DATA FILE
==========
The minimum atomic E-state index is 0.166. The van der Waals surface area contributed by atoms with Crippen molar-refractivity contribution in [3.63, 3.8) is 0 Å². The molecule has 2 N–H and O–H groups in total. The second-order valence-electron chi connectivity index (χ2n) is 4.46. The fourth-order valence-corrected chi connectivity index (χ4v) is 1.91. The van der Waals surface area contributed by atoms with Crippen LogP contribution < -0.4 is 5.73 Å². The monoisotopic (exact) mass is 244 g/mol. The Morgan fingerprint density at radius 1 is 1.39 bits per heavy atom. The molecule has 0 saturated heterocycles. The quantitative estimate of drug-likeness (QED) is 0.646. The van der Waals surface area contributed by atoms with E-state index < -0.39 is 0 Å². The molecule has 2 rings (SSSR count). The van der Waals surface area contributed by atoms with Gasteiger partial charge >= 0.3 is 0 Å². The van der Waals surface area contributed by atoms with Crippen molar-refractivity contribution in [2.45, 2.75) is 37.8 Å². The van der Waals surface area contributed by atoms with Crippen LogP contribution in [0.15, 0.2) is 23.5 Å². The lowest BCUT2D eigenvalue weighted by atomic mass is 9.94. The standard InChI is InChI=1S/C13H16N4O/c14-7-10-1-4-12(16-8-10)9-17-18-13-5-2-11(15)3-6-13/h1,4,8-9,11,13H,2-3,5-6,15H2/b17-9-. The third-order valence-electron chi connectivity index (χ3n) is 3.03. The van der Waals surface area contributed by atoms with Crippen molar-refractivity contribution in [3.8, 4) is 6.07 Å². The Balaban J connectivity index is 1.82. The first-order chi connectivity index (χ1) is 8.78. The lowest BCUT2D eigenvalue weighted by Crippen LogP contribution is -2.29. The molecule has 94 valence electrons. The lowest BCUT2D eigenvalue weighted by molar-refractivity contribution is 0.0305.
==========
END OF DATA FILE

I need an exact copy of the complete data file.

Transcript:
The minimum atomic E-state index is 0.166. The van der Waals surface area contributed by atoms with Crippen molar-refractivity contribution in [3.63, 3.8) is 0 Å². The molecule has 2 N–H and O–H groups in total. The second-order valence-electron chi connectivity index (χ2n) is 4.46. The fourth-order valence-corrected chi connectivity index (χ4v) is 1.91. The van der Waals surface area contributed by atoms with Crippen LogP contribution < -0.4 is 5.73 Å². The monoisotopic (exact) mass is 244 g/mol. The Morgan fingerprint density at radius 1 is 1.39 bits per heavy atom. The molecule has 0 saturated heterocycles. The quantitative estimate of drug-likeness (QED) is 0.646. The van der Waals surface area contributed by atoms with E-state index < -0.39 is 0 Å². The molecule has 2 rings (SSSR count). The van der Waals surface area contributed by atoms with Gasteiger partial charge >= 0.3 is 0 Å². The van der Waals surface area contributed by atoms with Crippen molar-refractivity contribution in [2.45, 2.75) is 37.8 Å². The van der Waals surface area contributed by atoms with Crippen LogP contribution in [0.15, 0.2) is 23.5 Å². The lowest BCUT2D eigenvalue weighted by atomic mass is 9.94. The standard InChI is InChI=1S/C13H16N4O/c14-7-10-1-4-12(16-8-10)9-17-18-13-5-2-11(15)3-6-13/h1,4,8-9,11,13H,2-3,5-6,15H2/b17-9-. The third-order valence-electron chi connectivity index (χ3n) is 3.03. The van der Waals surface area contributed by atoms with Crippen molar-refractivity contribution in [3.8, 4) is 6.07 Å². The Balaban J connectivity index is 1.82. The first-order chi connectivity index (χ1) is 8.78. The lowest BCUT2D eigenvalue weighted by Crippen LogP contribution is -2.29. The molecule has 94 valence electrons. The lowest BCUT2D eigenvalue weighted by molar-refractivity contribution is 0.0305.